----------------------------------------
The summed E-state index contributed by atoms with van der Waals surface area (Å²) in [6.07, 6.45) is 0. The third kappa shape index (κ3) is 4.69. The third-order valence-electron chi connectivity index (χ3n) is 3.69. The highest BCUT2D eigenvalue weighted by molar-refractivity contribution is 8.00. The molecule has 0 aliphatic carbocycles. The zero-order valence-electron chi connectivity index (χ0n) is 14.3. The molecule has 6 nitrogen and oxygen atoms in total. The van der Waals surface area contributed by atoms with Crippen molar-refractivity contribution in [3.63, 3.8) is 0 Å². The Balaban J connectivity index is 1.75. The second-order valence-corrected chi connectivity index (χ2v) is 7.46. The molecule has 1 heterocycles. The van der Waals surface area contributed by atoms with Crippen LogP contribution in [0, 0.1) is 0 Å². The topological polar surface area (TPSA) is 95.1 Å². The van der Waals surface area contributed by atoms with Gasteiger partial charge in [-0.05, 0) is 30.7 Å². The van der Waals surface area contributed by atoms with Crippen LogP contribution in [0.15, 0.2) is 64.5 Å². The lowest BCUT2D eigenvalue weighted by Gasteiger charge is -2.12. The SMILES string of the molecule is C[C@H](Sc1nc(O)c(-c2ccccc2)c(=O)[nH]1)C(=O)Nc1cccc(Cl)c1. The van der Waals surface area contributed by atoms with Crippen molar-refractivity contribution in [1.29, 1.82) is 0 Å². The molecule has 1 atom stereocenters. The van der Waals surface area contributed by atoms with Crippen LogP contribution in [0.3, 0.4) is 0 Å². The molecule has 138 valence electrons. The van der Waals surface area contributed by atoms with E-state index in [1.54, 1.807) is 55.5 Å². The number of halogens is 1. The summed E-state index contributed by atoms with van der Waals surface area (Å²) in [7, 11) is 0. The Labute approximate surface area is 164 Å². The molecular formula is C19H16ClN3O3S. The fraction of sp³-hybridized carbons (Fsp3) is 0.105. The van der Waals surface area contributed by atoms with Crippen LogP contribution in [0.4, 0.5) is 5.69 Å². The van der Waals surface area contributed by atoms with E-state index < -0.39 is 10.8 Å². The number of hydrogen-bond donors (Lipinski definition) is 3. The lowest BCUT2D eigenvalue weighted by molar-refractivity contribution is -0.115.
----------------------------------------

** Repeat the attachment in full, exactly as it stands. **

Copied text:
The summed E-state index contributed by atoms with van der Waals surface area (Å²) in [6.07, 6.45) is 0. The third kappa shape index (κ3) is 4.69. The third-order valence-electron chi connectivity index (χ3n) is 3.69. The highest BCUT2D eigenvalue weighted by molar-refractivity contribution is 8.00. The molecule has 0 aliphatic carbocycles. The zero-order valence-electron chi connectivity index (χ0n) is 14.3. The molecule has 6 nitrogen and oxygen atoms in total. The van der Waals surface area contributed by atoms with Crippen molar-refractivity contribution in [3.63, 3.8) is 0 Å². The Balaban J connectivity index is 1.75. The second-order valence-corrected chi connectivity index (χ2v) is 7.46. The molecule has 1 heterocycles. The van der Waals surface area contributed by atoms with Crippen LogP contribution in [0, 0.1) is 0 Å². The topological polar surface area (TPSA) is 95.1 Å². The van der Waals surface area contributed by atoms with Gasteiger partial charge in [-0.05, 0) is 30.7 Å². The van der Waals surface area contributed by atoms with Crippen LogP contribution in [0.15, 0.2) is 64.5 Å². The lowest BCUT2D eigenvalue weighted by Gasteiger charge is -2.12. The SMILES string of the molecule is C[C@H](Sc1nc(O)c(-c2ccccc2)c(=O)[nH]1)C(=O)Nc1cccc(Cl)c1. The van der Waals surface area contributed by atoms with Crippen molar-refractivity contribution in [1.29, 1.82) is 0 Å². The molecule has 1 atom stereocenters. The van der Waals surface area contributed by atoms with Crippen LogP contribution in [0.3, 0.4) is 0 Å². The molecule has 138 valence electrons. The van der Waals surface area contributed by atoms with E-state index in [1.54, 1.807) is 55.5 Å². The number of halogens is 1. The summed E-state index contributed by atoms with van der Waals surface area (Å²) in [7, 11) is 0. The Labute approximate surface area is 164 Å². The molecular formula is C19H16ClN3O3S. The fraction of sp³-hybridized carbons (Fsp3) is 0.105. The van der Waals surface area contributed by atoms with Crippen LogP contribution in [0.4, 0.5) is 5.69 Å². The van der Waals surface area contributed by atoms with E-state index < -0.39 is 10.8 Å². The number of hydrogen-bond donors (Lipinski definition) is 3. The lowest BCUT2D eigenvalue weighted by molar-refractivity contribution is -0.115.